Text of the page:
Watercolour on paper
325 x 230mm (image); 575 x 460mm (frame)
Inscriptions: NGA TATA. CHIEF OF KUMUTOTO. AND FATHER OF E TAKO. [l.r.]
A biography of Ngātata-i-te-rangi is available on Te Ara The Encyclopedia of New Zealand.
The following two texts were written for Te Huringa/Turning Points and reflect the curatorial approach taken for that exhibition.
George French Angas came to New Zealand in 1844, landing at Port Nicholson (Wellington). From there, he travelled to Porirua, where he met Te Rauparaha and Te Rangihaeata, sailed to Mana Island, then south to the entrance of the Wairau Valley. After an eight-day voyage up the North Island he arrived at Tāmaki Makaurau, where he visited Ōrākei and other pā. In the company of Thomas Forsaith, Sub-Protector of Aborigines, he travelled through the Waikato to Taupō, all the while making drawings and watercolours. These formed the basis for the lithographs illustrating his journal Savage Life and Scenes in Australia and New Zealand, published in 1847. He left New Zealand at the end of 1844.
While regarded as accurate in his depiction of Māori artefacts, clothing and dwellings, he tended to Europeanise figures and to reduce his subjects to stereotypes. Michael Dunn has referred to his representations of Māori as ‘misleading confections’. Despite this, they are still a valuable record of a European view of a ‘savage’ people.
Of the chief Ngātata-i-te-rangi, Angas wrote that he was ‘an atrocious cannibal … notorious for his sanguinary deeds of cruelty’. He also pointed out, ‘He has six toes on his left foot: a peculiarity that characterizes Rauparaha [sic] and several other chiefs.’
The Māori cultural subject matter of Angas’s watercolours is intriguing. While in the past portraits of unidentified Māori people graced gallery walls and failed to attract serious engagement in scholarly texts because they somehow failed to qualify as ‘fine art’, those days are now gone.
The tāniko and ‘pom-pom’ embellishment of the kākahu (cloak) that the girls ‘E Rangi’ and ‘E Tohi’ wear are studied with interest by modern Māori weavers, as they appear to record changing weaving trends of the time, including the incorporation by Māori weavers of wool and other introduced fibres. The story of both wearers and makers remains important yet still to be fully told today.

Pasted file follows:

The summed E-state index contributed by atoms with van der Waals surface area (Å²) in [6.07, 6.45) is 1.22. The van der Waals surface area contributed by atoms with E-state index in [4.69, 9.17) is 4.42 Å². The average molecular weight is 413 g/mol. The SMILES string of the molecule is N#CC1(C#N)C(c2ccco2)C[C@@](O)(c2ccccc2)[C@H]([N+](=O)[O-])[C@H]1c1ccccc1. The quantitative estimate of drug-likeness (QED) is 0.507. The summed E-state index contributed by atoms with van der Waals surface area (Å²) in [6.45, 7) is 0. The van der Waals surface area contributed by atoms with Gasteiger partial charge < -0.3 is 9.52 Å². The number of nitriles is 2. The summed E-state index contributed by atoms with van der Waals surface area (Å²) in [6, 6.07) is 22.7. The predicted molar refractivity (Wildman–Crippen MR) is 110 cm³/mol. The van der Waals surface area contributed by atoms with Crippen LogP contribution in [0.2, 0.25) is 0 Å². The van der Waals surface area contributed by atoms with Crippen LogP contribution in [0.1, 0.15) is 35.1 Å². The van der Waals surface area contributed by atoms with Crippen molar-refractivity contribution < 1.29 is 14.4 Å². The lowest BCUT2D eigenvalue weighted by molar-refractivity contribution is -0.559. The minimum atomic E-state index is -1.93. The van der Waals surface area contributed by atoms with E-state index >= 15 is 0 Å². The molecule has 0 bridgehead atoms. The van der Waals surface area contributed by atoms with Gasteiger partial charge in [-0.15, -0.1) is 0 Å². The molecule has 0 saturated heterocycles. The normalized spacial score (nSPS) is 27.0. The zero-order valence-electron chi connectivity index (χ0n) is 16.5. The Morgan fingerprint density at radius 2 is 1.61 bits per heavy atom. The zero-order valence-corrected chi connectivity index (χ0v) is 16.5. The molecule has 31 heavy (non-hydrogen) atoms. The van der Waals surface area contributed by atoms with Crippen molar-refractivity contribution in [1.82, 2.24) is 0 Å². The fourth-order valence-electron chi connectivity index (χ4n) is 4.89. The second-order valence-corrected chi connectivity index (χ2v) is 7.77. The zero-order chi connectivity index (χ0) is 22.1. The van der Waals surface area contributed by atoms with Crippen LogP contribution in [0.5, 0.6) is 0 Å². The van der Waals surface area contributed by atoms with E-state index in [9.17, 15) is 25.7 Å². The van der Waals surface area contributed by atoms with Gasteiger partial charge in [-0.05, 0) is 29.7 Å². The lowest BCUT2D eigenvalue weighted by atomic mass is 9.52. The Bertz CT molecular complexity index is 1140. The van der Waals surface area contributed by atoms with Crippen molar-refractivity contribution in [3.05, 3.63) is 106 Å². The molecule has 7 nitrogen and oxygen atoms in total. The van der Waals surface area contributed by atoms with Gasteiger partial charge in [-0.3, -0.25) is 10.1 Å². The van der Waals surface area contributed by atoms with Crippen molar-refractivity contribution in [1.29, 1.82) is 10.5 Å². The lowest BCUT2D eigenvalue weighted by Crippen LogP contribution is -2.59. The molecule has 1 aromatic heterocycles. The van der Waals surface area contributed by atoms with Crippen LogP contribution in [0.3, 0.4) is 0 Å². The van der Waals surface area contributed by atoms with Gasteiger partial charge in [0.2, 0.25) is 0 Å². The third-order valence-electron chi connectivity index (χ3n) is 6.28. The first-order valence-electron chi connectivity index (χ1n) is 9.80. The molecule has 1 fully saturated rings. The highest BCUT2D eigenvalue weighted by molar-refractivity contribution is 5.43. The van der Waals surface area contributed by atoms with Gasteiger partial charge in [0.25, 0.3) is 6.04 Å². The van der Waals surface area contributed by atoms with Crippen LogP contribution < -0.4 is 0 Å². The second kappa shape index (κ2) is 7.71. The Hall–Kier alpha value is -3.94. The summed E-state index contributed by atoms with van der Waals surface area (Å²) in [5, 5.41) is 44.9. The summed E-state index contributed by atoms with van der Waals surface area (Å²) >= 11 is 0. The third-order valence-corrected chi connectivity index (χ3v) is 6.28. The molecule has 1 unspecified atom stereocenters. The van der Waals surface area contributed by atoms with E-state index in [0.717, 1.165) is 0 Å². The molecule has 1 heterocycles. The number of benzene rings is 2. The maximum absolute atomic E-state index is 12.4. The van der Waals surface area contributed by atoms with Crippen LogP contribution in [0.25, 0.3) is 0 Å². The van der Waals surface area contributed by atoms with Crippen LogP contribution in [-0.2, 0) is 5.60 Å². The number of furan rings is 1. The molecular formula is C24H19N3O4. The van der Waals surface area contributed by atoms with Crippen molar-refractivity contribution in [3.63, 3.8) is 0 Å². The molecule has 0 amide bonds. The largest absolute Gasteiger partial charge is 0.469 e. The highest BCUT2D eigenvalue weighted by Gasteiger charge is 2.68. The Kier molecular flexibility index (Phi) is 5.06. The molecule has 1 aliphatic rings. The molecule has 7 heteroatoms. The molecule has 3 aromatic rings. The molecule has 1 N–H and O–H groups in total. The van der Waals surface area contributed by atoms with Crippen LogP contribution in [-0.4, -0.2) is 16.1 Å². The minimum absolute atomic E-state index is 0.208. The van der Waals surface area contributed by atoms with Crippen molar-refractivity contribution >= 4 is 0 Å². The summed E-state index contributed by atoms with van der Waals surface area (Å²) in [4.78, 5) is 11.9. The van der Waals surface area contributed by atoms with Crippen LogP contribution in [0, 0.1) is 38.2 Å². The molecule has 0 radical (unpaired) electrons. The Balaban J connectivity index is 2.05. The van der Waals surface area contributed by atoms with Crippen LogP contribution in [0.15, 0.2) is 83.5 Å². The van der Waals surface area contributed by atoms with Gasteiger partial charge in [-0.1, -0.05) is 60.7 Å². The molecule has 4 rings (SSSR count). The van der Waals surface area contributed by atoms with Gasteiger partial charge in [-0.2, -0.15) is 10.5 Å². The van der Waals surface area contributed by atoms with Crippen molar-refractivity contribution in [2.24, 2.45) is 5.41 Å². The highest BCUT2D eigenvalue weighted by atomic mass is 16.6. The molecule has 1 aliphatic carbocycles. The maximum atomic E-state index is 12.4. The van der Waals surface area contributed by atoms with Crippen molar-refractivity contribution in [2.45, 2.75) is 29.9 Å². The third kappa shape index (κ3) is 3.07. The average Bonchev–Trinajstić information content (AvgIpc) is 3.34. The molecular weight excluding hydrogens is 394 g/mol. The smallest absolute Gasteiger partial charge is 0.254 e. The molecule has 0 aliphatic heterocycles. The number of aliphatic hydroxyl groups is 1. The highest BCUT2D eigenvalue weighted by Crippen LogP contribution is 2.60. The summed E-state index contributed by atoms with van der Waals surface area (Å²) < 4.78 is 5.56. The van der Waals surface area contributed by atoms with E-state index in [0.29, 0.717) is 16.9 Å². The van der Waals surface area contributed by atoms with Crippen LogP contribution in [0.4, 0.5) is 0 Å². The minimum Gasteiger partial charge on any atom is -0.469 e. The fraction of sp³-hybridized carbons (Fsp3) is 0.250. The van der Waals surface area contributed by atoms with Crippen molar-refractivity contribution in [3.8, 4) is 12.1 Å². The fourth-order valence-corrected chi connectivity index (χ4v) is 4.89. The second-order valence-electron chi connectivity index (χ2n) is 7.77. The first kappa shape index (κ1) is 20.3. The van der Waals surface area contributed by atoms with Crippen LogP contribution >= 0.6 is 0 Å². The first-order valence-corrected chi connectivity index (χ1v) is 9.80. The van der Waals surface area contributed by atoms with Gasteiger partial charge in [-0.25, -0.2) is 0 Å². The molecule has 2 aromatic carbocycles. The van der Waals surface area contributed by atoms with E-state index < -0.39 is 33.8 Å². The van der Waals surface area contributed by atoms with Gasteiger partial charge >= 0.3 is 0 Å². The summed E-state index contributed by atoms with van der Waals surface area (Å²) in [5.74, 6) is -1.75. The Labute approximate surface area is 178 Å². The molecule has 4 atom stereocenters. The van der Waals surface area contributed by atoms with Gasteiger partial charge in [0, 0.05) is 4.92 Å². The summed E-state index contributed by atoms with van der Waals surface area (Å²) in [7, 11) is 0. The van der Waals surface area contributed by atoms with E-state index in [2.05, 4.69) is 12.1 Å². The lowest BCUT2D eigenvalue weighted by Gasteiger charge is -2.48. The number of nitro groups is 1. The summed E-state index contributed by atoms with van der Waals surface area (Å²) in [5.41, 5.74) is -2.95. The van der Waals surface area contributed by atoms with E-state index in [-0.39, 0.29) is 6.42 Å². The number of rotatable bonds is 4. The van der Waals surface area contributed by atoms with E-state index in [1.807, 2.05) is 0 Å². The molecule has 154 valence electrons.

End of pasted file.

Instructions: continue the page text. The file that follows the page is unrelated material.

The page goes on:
In painting the chief Ngātata, Angas has constructed an image constrained by the current eurocentric notion that non-European races are less refined and more savage in their behaviour than their European counterparts. This attitude is reflected in the title of his 1847 book, Savage Life and Scenes, which reflected racist stereotypes that lend themselves to inaccurate caricature. Thus, Ngātata is made to appear pathetic, quaintly yet curiously deficient in social standing, demeanour, and morals—a cannibal, rather than a respected chief. Angas was able to distribute his work internationally, relying on this evocation of ‘savagery’.
It is more valid to consider Ngātata as he was: one of a long line of rangatira, whose standing, like that of many from a ruling class including those of Europe, relied more heavily on mana, political acumen and charisma than on savage atrocity.
Te Huringa/Turning Points: Pākehā Colonisation and Māori Empowerment, Sarjeant Gallery Te Whare o Rehua, Whanganui, 8 April to 16 July 2006 (toured)
Fletcher Trust Collection, purchased November 1995